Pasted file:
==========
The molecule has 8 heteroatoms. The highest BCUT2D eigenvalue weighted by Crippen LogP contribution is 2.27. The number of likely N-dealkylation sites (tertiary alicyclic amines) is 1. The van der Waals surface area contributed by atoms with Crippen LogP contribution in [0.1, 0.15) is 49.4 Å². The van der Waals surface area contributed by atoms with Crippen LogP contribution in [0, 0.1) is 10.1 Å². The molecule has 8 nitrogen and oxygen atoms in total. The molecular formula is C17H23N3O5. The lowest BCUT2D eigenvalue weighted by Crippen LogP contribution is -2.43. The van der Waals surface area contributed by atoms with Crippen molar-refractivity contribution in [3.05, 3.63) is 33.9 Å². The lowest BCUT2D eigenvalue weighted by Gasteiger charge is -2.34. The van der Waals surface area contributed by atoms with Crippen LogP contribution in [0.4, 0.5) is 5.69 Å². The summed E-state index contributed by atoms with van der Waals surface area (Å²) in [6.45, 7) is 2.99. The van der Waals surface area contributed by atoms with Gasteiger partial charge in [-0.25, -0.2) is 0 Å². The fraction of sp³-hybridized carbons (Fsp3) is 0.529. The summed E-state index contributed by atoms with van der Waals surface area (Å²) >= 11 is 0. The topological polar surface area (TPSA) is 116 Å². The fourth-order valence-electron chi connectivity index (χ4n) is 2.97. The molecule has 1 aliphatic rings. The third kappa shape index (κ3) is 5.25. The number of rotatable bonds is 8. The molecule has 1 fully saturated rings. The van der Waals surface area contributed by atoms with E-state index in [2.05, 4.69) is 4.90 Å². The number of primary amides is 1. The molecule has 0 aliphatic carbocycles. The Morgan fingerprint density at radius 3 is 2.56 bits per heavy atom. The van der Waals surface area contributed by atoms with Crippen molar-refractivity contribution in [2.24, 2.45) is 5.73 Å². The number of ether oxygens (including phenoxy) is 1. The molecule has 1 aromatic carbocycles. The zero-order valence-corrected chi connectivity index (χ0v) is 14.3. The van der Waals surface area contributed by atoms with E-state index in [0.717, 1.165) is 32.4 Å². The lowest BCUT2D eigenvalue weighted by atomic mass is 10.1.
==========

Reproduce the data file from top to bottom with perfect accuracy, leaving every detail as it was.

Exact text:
The molecule has 8 heteroatoms. The highest BCUT2D eigenvalue weighted by Crippen LogP contribution is 2.27. The number of likely N-dealkylation sites (tertiary alicyclic amines) is 1. The van der Waals surface area contributed by atoms with Crippen LogP contribution in [0.1, 0.15) is 49.4 Å². The van der Waals surface area contributed by atoms with Crippen LogP contribution in [0, 0.1) is 10.1 Å². The molecule has 8 nitrogen and oxygen atoms in total. The molecular formula is C17H23N3O5. The lowest BCUT2D eigenvalue weighted by Crippen LogP contribution is -2.43. The van der Waals surface area contributed by atoms with Crippen molar-refractivity contribution in [3.05, 3.63) is 33.9 Å². The lowest BCUT2D eigenvalue weighted by Gasteiger charge is -2.34. The van der Waals surface area contributed by atoms with Crippen LogP contribution in [0.4, 0.5) is 5.69 Å². The summed E-state index contributed by atoms with van der Waals surface area (Å²) in [6.45, 7) is 2.99. The van der Waals surface area contributed by atoms with Gasteiger partial charge in [-0.25, -0.2) is 0 Å². The fraction of sp³-hybridized carbons (Fsp3) is 0.529. The summed E-state index contributed by atoms with van der Waals surface area (Å²) >= 11 is 0. The topological polar surface area (TPSA) is 116 Å². The fourth-order valence-electron chi connectivity index (χ4n) is 2.97. The molecule has 1 aliphatic rings. The third kappa shape index (κ3) is 5.25. The number of rotatable bonds is 8. The molecule has 1 fully saturated rings. The van der Waals surface area contributed by atoms with E-state index in [2.05, 4.69) is 4.90 Å². The number of primary amides is 1. The molecule has 0 aliphatic carbocycles. The Morgan fingerprint density at radius 3 is 2.56 bits per heavy atom. The van der Waals surface area contributed by atoms with Crippen molar-refractivity contribution in [2.24, 2.45) is 5.73 Å². The number of ether oxygens (including phenoxy) is 1. The molecule has 1 aromatic carbocycles. The zero-order valence-corrected chi connectivity index (χ0v) is 14.3. The van der Waals surface area contributed by atoms with E-state index in [0.717, 1.165) is 32.4 Å². The lowest BCUT2D eigenvalue weighted by atomic mass is 10.1.